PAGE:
Advanced Use of MySQL Stored Procedures

Date Published: 24/06/2009 13:21

A short while ago I wrote an article about using stored procedures in MySQL and extending MySQLi in PHP to execute them. I'm now going quickly cover some more advanced techniques you can use to reduce the amount of data transferred between database and application.

Recap of the Basics

First a quick recap of the basics for people who didn't read my original article. Stored procedures are pieces of SQL code stored on the database server which can be called by name from clients. Stored procedures can handle executing multiple SQL commands, taking parameters and returning datasets. Stored procedures have been around in other database systems for many years but not until recently has this functionality been available in MySQL. The format of an SQL query to create a stored procedure looks something like the below.

DELIMITER $$

CREATE PROCEDURE `sdpExampleProcedure`
   (
      parameter1 VARCHAR(255),
      parameter2 INTEGER
   )
   BEGIN
      /*
      SQL Queries split witn semi colons (;)
      using parameter 1 and parameter 2.
      */
   END$$

DELIMITER ;

Note the delimiter commands at the start and finish which changes how MySQL splits your command up. Then to call the above procedure you can use the following command.

CALL `sdpExampleProcedure`('testdata', '11');

What can I do with Stored Procedures and Why?

Stored procedures can be used to group SQL commands and add logic to your SQL statements, whilst reducing the quantity of data transferred between your application and your database. For example, managing session in a PHP web application. If you want to update the session record when a request is made for an existing session, or create new session altogether you could do all this along with checks in one stored procedure. This would normally consist of using a SELECT command to get all the request data from the database regarding the given session ID, then programming your code to execute an INSERT or an UPDATE command depending on how many rows came back. With stored procedures you can include all this in one simple SQL command which simply returns true for when a new session is made, and false for when a session is updated.

Declaring and Setting Variables in Your Stored Procedures

In addition to the parameters defined, which are passed during the call it is possible to define variables to work with during execution. To do this you can use the DECLARE command, stating the name and data type of the variable. In the example below I define a three variables called "session_count", "session_id" and "session_content", of data types INTEGER, VARCHAR (with length of 32) and TEXT respectively.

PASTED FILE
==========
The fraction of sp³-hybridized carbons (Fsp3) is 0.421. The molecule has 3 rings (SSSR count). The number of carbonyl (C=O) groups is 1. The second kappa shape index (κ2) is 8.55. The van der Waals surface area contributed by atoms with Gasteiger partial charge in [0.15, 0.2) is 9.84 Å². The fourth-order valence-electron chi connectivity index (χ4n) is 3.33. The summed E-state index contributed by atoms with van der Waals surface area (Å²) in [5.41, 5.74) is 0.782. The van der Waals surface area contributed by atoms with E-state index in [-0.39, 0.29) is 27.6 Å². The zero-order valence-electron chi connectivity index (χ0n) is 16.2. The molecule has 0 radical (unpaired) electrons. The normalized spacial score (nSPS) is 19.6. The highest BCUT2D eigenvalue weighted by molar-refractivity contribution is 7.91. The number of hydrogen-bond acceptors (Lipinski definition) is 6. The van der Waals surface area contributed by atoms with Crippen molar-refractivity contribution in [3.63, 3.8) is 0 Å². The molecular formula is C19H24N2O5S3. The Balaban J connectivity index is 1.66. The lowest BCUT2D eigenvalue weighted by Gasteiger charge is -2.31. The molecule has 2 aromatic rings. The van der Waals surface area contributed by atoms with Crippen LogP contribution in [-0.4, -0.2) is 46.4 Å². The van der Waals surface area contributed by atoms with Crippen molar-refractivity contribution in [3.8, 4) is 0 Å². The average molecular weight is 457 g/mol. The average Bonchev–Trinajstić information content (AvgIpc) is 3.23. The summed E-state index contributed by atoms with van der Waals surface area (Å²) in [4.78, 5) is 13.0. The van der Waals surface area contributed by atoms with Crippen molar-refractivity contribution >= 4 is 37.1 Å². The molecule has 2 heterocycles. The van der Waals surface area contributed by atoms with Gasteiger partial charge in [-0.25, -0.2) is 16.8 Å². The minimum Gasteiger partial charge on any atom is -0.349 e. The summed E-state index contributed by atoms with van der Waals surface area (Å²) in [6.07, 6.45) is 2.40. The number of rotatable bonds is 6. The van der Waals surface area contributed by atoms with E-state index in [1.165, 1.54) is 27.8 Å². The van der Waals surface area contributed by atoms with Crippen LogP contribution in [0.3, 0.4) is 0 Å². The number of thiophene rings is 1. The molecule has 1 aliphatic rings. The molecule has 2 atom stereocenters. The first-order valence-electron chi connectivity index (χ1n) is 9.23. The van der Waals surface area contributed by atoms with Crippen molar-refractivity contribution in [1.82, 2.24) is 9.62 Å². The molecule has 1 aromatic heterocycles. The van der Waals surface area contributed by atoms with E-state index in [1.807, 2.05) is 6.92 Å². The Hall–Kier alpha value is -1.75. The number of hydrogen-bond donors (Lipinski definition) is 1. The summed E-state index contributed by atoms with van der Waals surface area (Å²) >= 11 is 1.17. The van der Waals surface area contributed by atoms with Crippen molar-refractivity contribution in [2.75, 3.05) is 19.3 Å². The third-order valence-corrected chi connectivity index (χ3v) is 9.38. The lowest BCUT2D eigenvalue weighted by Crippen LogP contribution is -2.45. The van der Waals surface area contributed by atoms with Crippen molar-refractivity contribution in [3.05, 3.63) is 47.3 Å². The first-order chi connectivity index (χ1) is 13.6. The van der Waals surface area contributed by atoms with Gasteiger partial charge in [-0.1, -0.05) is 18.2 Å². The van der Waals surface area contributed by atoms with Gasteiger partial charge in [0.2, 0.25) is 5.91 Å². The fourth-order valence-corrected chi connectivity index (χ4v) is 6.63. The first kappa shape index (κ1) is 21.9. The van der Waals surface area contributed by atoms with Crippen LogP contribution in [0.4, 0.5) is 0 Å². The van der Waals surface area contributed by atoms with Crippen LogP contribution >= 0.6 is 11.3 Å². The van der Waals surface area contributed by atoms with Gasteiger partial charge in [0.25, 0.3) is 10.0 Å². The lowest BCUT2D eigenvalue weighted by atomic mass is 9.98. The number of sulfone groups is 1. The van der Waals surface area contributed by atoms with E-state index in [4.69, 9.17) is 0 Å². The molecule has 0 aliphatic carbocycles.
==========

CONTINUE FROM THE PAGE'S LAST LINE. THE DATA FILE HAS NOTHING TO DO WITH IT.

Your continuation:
DECLARE session_count INTEGER;
DECLARE session_id VARCHAR(32);
DECLARE session_content TEXT;

Now you have declared your variables you can set them values using the SET command. Once these variables have a value you can use them later on in your procedure.

SET session_count = 1;
SET session_id = '699d571326815e40b8e1ae99af04563c';
SET session_content = 'Here is some session content';

If you know the value of your variable at the time when you declare it, you can use the DEFAULT command to set it. Below I have condensed the above 6 commands in to just 3 using this technique.

DECLARE session_count INTEGER DEFAULT 1;
DECLARE session_id VARCHAR(32) DEFAULT '699d571326815e40b8e1ae99af04563c';
DECLARE session_content TEXT DEFAULT 'Here is some session content';

Giving Variables Values from SELECT Queries

One excellent use of variables in your stored procedures is to use the result of a SELECT query to set the value of an existing variable. In other database systems this is quite simple, however in MySQL although it is simple, the syntax is some what unexpected. In order to put a value from a SELECT query into a variable there is an extra line which needs adding to the SELECT query just before the definition of which table the data will be pulled from. The INTO command puts the data into the variable defined. Here is an example to illustrate its use.

DECLARE session_count INTEGER;

SELECT COUNT(*)
INTO session_count
FROM `tblSessions`;

The session_count variable now has the value returned from the SELECT query counting the number of rows in the sessions table. It is also possible to feed values into multiple variables such as the example below.

DECLARE user VARCHAR(15);
DECLARE pass VARCHAR(32);

SELECT `strUserName`, `strPassword`
INTO user, pass
FROM `tblUsers`
LIMIT 0, 1;

Controlling the Flow of Your Stored Procedure